He further said, “We, recognize the challenges facing the economy and the need to mobilize collective efforts while providing huge strategies to omen the pro-poor Agenda for Development and Prosperity (PAPD) that will be implemented in conjunction with our international partners to revive immediately our poor economy state to lay the needed foundation.”
Dr. McIntosh used the occasion to thank President Weah for initiating the dialogue and for his engagement.
“We, also thanked the UNDP, the EU, USAID, ECOWAS, among other partners and the Economy Dialogue Secretariat, all of the supporting staff that have made so we have a successful dialogue.
“We, the people of Liberia are pleased to submit the following practical initiatives and programs with a time-bound role map to be incorporated into the respective action strategic plan of responsible parties to bring about a speedily economy revival and growth within the next three years,” said they are durable things and vital for the survival and faith of the Liberian economy.
Under public finance mobilization and management, Dr. McIntosh said immediate actions should be taken within the next six months to complete the process for enactment of the custom code, negotiate and restructure extended debt and quantified (tell us how much), validate (find out the truth behind it) all of the domestic debts and negotiate around the finance.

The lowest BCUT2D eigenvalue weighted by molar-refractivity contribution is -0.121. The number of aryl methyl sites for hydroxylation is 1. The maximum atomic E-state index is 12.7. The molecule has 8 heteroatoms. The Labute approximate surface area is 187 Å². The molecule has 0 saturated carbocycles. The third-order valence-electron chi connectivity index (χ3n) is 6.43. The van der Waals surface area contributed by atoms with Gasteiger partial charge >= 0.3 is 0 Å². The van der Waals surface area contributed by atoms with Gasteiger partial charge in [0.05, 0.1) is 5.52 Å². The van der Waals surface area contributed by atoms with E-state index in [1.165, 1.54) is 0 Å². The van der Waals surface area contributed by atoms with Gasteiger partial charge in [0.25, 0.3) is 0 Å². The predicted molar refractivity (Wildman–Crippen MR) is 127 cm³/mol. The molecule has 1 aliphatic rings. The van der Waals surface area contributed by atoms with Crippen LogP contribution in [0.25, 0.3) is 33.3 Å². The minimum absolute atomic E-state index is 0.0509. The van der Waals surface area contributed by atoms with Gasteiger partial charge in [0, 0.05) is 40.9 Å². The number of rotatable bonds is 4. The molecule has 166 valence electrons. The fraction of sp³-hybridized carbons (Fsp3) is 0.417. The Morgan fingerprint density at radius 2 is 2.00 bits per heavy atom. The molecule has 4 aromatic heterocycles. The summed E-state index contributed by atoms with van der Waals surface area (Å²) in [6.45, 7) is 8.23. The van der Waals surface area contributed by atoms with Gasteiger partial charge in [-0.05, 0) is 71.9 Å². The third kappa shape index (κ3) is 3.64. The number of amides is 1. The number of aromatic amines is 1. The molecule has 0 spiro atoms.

He said the government should recapitalize the Central Bank of Liberia by enforcing existing rules and ensure compliance with an audit of other regulatory within the sector.
Dr. McIntosh said, “Our partners need to improve aid management and coordination; increase revenue collections with the appropriate strategy for small, medium and large taxpayers.
“Close the lope holds in our laws, policies and the processes to reduce linkages in the revenue collections side and the expenditure side.” President Weah, who received the consensus document from the NED secretariat welcome decision from the stakeholders and promise to immediately act upon it.
Weah said in order to implement these recommendations from the NED, he will in the few days set up a cabinet committee that will implement them.
President Weah assured stakeholders that their efforts and contributions will not go in vain, but will ensure that the people of Liberia reap positive benefits from their deliberations.
“I want to assure you that my Government will take these proposals into urgent and careful consideration. Our focus will be on implementation, although the timing will be a matter for synchronization and harmonization with existing programs and policies.
“Additionally, I wish to propose that the National Economic Dialogue Conference should take place on an annual basis, in order to conduct an annual review of the progress that has been made on implementation of the road map presented here today, as well as to analyze each year’s current economic situation so that the necessary adjustments, revisions, and amendments can be made to programs and policies,” he said.